The Telegraph
Since 1st March, 1999
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Cinema India: The Visual Culture of Hindi Film By Rachel Dwyer and Divia Patel, Oxford, Rs 650

Hindi films are truly the opium of the Indian masses. And until recently, their appeal had remained limited to the masses; the intellectual, high-culture-minded, not to speak of the serious academic, considered them infra dig. Lately, however, be it the result of academia turning to popular (or “public”, in the book’s terminology) culture with a less snobbish eye or the fact that the West is starting to discover the virtues of the very features of Hindi cinema — the song and dance sequences, the lack of “realism”, the melodrama — it had previously reviled, we have had a spate of critical analyses of the subject. Cinema India is one such volume.

The book may be called Cinema India, but it talks solely about Hindi language films, and even here, the authors — Divia Patel, assistant curator at the Victoria & Albert Museum, London, and Rachel Dwyer, who teaches at the SOAS and recently wrote a book on the director, Yash Chopra — concentrate only on the “visual culture” of these films. A laudable exercise, it nevertheless gives rise to two questions. One, is it possible to distil a purely “visual culture” while doing justice to the overall effect of Hindi films on its audience' (What about an auditory culture, then') Two, does merely enumerating the many visual elements of a Hindi film — sets, locations, costumes, cinematography, and advertising and promotional material — adequately sum up “visual culture”' Such a formalist approach reduces the subject to a series of inane lists.

For example, under the head, “clothing”, you are told how khadi is a register of politics; how men in the Hindi film of the post-independence period conventionally wore kurtas and lungis at home and bandgalas and sherwanis on formal occasions and how it has since changed to Tommy Hilfiger, Nike and Western suits; and how the length of the hair and beard are important signifiers. Then you have a discussion of the sari, the intricacies of the pallu draped over the front or hanging over the left shoulder, of the choli or blouse, “usually made in a fabric that matches the sari”. And how it is being replaced with the salwar-kameez and Western attire in more recent movies. One cannot deny that visual conventions play an important role in constructing meaning in the narrative of the Hindi film. Even so, the object of Cinema India seems less to critically analyse the unique visual style of Hindi films and more to impart information and that too, to the scholar of Hindi cinema in universities abroad.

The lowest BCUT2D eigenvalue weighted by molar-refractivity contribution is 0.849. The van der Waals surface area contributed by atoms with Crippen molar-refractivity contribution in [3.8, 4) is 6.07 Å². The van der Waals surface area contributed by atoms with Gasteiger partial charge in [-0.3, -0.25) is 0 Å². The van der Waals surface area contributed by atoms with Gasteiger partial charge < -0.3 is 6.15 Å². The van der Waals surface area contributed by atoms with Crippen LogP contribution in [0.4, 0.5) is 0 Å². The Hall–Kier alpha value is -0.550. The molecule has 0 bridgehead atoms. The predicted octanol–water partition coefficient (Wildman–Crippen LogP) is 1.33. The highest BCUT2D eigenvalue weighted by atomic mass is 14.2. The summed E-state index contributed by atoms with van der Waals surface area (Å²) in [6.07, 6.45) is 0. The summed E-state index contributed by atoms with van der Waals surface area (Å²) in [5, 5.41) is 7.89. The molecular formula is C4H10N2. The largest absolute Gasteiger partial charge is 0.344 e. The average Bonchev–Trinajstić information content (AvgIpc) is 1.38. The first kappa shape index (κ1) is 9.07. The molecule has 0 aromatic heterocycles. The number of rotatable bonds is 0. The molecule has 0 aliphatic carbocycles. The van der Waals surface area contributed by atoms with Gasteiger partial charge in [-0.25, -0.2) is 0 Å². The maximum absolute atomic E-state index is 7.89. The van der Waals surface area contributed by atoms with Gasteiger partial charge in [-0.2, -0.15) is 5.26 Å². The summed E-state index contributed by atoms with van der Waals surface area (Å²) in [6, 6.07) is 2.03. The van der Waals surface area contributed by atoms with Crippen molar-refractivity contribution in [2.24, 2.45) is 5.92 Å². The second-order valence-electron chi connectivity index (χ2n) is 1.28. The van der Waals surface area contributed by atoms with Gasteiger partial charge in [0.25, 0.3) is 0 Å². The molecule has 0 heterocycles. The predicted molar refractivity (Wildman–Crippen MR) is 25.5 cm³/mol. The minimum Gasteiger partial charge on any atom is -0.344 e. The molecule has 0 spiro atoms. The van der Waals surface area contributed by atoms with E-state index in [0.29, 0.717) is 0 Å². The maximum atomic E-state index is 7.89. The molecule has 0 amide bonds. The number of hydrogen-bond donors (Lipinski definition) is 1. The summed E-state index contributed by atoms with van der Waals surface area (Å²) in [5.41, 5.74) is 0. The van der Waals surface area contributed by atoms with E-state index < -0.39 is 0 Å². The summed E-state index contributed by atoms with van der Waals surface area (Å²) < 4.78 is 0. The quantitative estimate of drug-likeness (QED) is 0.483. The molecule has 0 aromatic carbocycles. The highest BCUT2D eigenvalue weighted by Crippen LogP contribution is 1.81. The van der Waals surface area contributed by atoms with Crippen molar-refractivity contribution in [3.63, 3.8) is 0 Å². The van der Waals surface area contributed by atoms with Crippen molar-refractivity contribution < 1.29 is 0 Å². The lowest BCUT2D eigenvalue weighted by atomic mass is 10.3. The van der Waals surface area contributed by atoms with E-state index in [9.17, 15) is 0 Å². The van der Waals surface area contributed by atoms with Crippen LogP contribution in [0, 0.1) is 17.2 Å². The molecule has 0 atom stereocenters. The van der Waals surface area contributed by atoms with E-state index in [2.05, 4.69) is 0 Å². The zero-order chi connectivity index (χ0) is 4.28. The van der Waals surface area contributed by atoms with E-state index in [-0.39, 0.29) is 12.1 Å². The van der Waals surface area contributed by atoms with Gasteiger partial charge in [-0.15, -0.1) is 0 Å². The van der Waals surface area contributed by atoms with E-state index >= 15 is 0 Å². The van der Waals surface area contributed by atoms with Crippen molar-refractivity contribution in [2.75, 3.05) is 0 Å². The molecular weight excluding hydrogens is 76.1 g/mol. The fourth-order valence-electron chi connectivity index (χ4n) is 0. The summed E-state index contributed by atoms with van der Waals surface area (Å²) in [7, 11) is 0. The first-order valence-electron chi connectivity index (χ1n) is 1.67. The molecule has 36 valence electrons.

What redeems the book, however, are the chapters on film posters. This section, for which Patel is to be thanked, traces how film advertising developed from the early, and primarily textual, newspaper insertions and handbills, to more elaborate booklets, posters and lobby cards. Patel shows how the art of poster-painting was influenced by changing fashions in art. The earliest and most important influence is that of Ravi Varma, whose application of the techniques of Western realism to Hindu gods and goddesses, could be easily transferred to profane icons. Traces of Varma, albeit much corrupted, can still be seen in the depiction of women in posters and calendars, especially in the generously proportioned figures with their gracefully draped robes and animated expressions. The poster of the film, Satyam Shivam Sundaram, is an example of how Varma’s realistic mode lent itself to a heightening of women’s sensuality.

Patel shows how during the heyday of the studios, posters tended to focus less on the actors and were more of a montage of the various “spectacular” elements which the makers thought might draw crowds. It is only later, perhaps as a result of producers’ desire to cash in on the popularity of certain stars, that the picture, and especially the face, of the main actor came to be emphasized. Posters of Barsaat focussed on the lead actors, Raj Kapoor and Nargis, after rumours of their affair gained ground.

The method most frequently used to thus “iconize” the star was over-painting, a technique whereby photographs of the star were painted, often with rough brush-strokes, to give depth, add mood and to emphasize certain facial characteristics. Diwakar Karkare, the most prolific practitioner of this art form, applied this technique to Amitabh Bachchan in the posters of films like Deewar, Zanjeer and Kabhi Kabhie. Today’s computer-generated images might be smoother and slicker, but have none of the interesting roughness of artists like Karkare.

On the whole, the best part of the book is the reproductions of the posters over the ages. Some of them, like the 1962 booklet cover for Saheb Bibi aur Gulam or a 1973 poster for Bobby are real gems. As for the text, it would have read better had it been edited to half its size.

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